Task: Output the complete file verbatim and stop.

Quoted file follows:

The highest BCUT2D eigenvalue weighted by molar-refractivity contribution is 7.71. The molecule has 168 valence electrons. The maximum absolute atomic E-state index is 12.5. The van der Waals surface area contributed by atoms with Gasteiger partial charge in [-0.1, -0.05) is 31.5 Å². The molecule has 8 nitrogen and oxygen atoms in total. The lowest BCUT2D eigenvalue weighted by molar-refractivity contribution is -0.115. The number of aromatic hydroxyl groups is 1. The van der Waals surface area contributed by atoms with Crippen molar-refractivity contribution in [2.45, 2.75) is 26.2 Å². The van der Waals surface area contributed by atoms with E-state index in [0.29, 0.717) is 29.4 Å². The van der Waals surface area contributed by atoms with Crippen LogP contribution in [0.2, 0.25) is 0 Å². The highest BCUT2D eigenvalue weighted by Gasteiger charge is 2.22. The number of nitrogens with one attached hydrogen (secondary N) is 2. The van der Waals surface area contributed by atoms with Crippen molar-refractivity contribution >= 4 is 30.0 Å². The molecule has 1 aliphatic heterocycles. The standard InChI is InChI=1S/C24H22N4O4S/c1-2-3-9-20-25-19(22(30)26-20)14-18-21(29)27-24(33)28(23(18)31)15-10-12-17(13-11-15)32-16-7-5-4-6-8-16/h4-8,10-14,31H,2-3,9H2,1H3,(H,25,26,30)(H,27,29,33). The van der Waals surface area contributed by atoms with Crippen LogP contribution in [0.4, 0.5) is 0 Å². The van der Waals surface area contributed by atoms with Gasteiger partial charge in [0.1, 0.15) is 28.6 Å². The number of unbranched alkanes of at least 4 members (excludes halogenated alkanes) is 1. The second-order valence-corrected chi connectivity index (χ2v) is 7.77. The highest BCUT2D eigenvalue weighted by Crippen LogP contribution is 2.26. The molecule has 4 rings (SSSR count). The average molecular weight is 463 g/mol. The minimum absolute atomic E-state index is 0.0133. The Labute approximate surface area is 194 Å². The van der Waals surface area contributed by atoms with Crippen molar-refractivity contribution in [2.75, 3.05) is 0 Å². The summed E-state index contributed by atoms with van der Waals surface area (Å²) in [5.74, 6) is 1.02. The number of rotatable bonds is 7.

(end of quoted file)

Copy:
The highest BCUT2D eigenvalue weighted by molar-refractivity contribution is 7.71. The molecule has 168 valence electrons. The maximum absolute atomic E-state index is 12.5. The van der Waals surface area contributed by atoms with Gasteiger partial charge in [-0.1, -0.05) is 31.5 Å². The molecule has 8 nitrogen and oxygen atoms in total. The lowest BCUT2D eigenvalue weighted by molar-refractivity contribution is -0.115. The number of aromatic hydroxyl groups is 1. The van der Waals surface area contributed by atoms with Crippen molar-refractivity contribution in [2.45, 2.75) is 26.2 Å². The van der Waals surface area contributed by atoms with E-state index in [0.29, 0.717) is 29.4 Å². The van der Waals surface area contributed by atoms with Crippen LogP contribution in [0.2, 0.25) is 0 Å². The highest BCUT2D eigenvalue weighted by Gasteiger charge is 2.22. The number of nitrogens with one attached hydrogen (secondary N) is 2. The van der Waals surface area contributed by atoms with Crippen molar-refractivity contribution >= 4 is 30.0 Å². The molecule has 1 aliphatic heterocycles. The standard InChI is InChI=1S/C24H22N4O4S/c1-2-3-9-20-25-19(22(30)26-20)14-18-21(29)27-24(33)28(23(18)31)15-10-12-17(13-11-15)32-16-7-5-4-6-8-16/h4-8,10-14,31H,2-3,9H2,1H3,(H,25,26,30)(H,27,29,33). The van der Waals surface area contributed by atoms with Crippen LogP contribution in [0.4, 0.5) is 0 Å². The van der Waals surface area contributed by atoms with Gasteiger partial charge in [0.1, 0.15) is 28.6 Å². The number of unbranched alkanes of at least 4 members (excludes halogenated alkanes) is 1. The second-order valence-corrected chi connectivity index (χ2v) is 7.77. The highest BCUT2D eigenvalue weighted by Crippen LogP contribution is 2.26. The molecule has 4 rings (SSSR count). The average molecular weight is 463 g/mol. The minimum absolute atomic E-state index is 0.0133. The Labute approximate surface area is 194 Å². The van der Waals surface area contributed by atoms with Crippen molar-refractivity contribution in [2.75, 3.05) is 0 Å². The summed E-state index contributed by atoms with van der Waals surface area (Å²) in [5.74, 6) is 1.02. The number of rotatable bonds is 7.